1916 and 1917 would be Ruth's best years as a pitcher, as he won 23 games in '16 with an amazing 1.75 ERA in 323 innings. The Red Sox had a weaker offensive club, having sold Tris Speaker to the Cleveland Indians, but the Sox' pitching carried them to another American League pennant. They faced the Brooklyn Dodgers in the World Series, and in Game 2, Ruth pitched a complete-game 14-inning victory. The Red Sox went on to win the Series in five games.
In 1917, Ruth had another stellar year on the mound, going 24-13 in 327 innings with a 2.01 ERA. But an incident on June 23rd against the Washington Senators that year at Fenway would long be remembered in baseball history, and not in a positive way for The Babe.
Ruth started the game, walking the first batter, Ray Morgan. As newspaper accounts of the time tell it, the short-fused Ruth then engaged in a heated argument with apparently equally short-fused home plate umpire Brick Owens. Owens tossed Ruth out of the game, and the even-more-enraged Ruth then slugged the ump a glancing blow before being taken off the field. Ernie Shore was recruited to pitch, and came in with no warmup pitches. The catcher was also ejected. With a new pitcher and catcher, runner Morgan tried to steal but was thrown out. Shore then proceeded to retire the remaining 26 Senators for a perfect game(which has since been changed in the history books), and a 4-0 Red Sox win. Ruth subsequently paid a $100 fine, was suspended for 10 games, and issued a public apology for his behavior.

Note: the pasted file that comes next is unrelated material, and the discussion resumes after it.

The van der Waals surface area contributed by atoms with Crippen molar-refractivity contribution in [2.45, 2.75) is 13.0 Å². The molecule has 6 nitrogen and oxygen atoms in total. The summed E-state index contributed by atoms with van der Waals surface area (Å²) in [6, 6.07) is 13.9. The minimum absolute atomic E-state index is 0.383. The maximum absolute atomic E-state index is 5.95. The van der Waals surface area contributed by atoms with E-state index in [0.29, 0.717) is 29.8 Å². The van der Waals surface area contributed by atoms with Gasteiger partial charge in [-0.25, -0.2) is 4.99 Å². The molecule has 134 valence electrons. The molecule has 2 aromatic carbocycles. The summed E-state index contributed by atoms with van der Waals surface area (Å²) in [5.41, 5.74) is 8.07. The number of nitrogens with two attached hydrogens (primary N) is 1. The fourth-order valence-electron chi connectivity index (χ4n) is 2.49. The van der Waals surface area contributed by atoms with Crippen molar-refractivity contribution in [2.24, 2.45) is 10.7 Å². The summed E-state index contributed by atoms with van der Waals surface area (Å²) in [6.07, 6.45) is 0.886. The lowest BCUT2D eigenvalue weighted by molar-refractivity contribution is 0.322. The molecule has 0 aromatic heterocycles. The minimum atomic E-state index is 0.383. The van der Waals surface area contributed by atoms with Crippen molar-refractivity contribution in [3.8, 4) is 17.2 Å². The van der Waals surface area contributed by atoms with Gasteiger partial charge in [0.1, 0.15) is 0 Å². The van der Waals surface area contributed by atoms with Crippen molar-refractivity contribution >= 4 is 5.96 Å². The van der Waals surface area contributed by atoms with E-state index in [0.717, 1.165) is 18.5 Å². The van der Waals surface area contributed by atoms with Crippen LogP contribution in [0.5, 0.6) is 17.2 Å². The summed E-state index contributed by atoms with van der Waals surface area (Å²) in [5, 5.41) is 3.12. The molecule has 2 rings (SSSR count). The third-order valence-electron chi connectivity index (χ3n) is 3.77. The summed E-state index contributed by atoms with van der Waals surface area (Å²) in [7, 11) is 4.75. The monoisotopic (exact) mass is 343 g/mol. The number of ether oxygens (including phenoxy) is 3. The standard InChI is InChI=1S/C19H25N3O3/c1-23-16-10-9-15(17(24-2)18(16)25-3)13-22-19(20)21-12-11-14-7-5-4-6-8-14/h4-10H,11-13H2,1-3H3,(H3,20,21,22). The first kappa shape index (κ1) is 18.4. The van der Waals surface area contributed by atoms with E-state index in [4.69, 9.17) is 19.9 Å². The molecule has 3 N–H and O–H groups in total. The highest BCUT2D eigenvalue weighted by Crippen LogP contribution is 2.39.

The Red Sox lost the 1917 pennant to the Chicago White Sox, and many cited this incident as the reason the Red Sox didn't take the flag. It was also an example of self-discipline problems that plagued Ruth throughout his career and is regarded as one of the reasons (other than financial) that Red Sox owner Harry Frazee was willing to sell him to the Yankees two years later.
Ruth also continued his prowess with the bat, and played games in the outfield when he was not pitching. He pitched in just 20 games in 1918, and 17 in 1919. He wanted to pitch less and play the outfield and hit more, and his popularity among the fans grew more and more. He hit 11 home runs in 1918, and led the Red Sox to their fifth world championship, winning two games in the World Series against the Chicago Cubs, and extended his World Series scoreless streak to a record 29 2/3 innings, which would stand until Whitey Ford broke it in 1961.